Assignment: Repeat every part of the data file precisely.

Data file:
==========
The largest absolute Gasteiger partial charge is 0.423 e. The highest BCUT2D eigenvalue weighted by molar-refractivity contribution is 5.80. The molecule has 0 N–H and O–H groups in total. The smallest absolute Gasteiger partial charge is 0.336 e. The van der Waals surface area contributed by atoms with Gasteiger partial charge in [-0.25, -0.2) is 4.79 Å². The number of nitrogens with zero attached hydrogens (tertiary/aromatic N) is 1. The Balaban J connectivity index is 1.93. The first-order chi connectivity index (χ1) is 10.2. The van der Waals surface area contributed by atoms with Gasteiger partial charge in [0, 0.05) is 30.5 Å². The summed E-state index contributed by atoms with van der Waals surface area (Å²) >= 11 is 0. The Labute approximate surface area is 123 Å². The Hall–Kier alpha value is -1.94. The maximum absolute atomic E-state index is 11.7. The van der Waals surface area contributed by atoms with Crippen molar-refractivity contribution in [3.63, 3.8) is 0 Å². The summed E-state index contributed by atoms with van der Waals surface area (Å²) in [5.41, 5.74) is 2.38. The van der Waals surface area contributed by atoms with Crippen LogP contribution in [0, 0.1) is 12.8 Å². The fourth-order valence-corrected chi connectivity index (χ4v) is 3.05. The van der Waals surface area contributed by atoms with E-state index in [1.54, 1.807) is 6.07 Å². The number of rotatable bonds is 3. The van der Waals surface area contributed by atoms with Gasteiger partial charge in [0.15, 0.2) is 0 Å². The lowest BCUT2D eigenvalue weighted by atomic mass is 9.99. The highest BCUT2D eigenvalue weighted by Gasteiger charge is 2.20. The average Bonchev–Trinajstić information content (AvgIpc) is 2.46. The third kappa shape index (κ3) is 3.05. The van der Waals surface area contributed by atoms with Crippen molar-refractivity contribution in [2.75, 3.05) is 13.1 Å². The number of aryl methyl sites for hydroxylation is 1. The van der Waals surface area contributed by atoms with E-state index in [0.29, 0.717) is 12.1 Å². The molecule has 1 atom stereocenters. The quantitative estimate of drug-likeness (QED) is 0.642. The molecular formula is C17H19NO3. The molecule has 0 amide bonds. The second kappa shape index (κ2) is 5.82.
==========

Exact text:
The largest absolute Gasteiger partial charge is 0.423 e. The highest BCUT2D eigenvalue weighted by molar-refractivity contribution is 5.80. The molecule has 0 N–H and O–H groups in total. The smallest absolute Gasteiger partial charge is 0.336 e. The van der Waals surface area contributed by atoms with Gasteiger partial charge in [-0.25, -0.2) is 4.79 Å². The number of nitrogens with zero attached hydrogens (tertiary/aromatic N) is 1. The Balaban J connectivity index is 1.93. The first-order chi connectivity index (χ1) is 10.2. The van der Waals surface area contributed by atoms with Gasteiger partial charge in [0, 0.05) is 30.5 Å². The summed E-state index contributed by atoms with van der Waals surface area (Å²) >= 11 is 0. The Labute approximate surface area is 123 Å². The Hall–Kier alpha value is -1.94. The maximum absolute atomic E-state index is 11.7. The van der Waals surface area contributed by atoms with Crippen molar-refractivity contribution in [3.63, 3.8) is 0 Å². The summed E-state index contributed by atoms with van der Waals surface area (Å²) in [5.41, 5.74) is 2.38. The van der Waals surface area contributed by atoms with Crippen LogP contribution in [0, 0.1) is 12.8 Å². The fourth-order valence-corrected chi connectivity index (χ4v) is 3.05. The van der Waals surface area contributed by atoms with E-state index in [1.54, 1.807) is 6.07 Å². The number of rotatable bonds is 3. The van der Waals surface area contributed by atoms with Gasteiger partial charge in [0.15, 0.2) is 0 Å². The lowest BCUT2D eigenvalue weighted by atomic mass is 9.99. The highest BCUT2D eigenvalue weighted by Gasteiger charge is 2.20. The average Bonchev–Trinajstić information content (AvgIpc) is 2.46. The third kappa shape index (κ3) is 3.05. The van der Waals surface area contributed by atoms with Crippen molar-refractivity contribution in [2.75, 3.05) is 13.1 Å². The number of aryl methyl sites for hydroxylation is 1. The van der Waals surface area contributed by atoms with E-state index in [0.29, 0.717) is 12.1 Å². The molecule has 1 atom stereocenters. The quantitative estimate of drug-likeness (QED) is 0.642. The molecular formula is C17H19NO3. The molecule has 0 amide bonds. The second kappa shape index (κ2) is 5.82.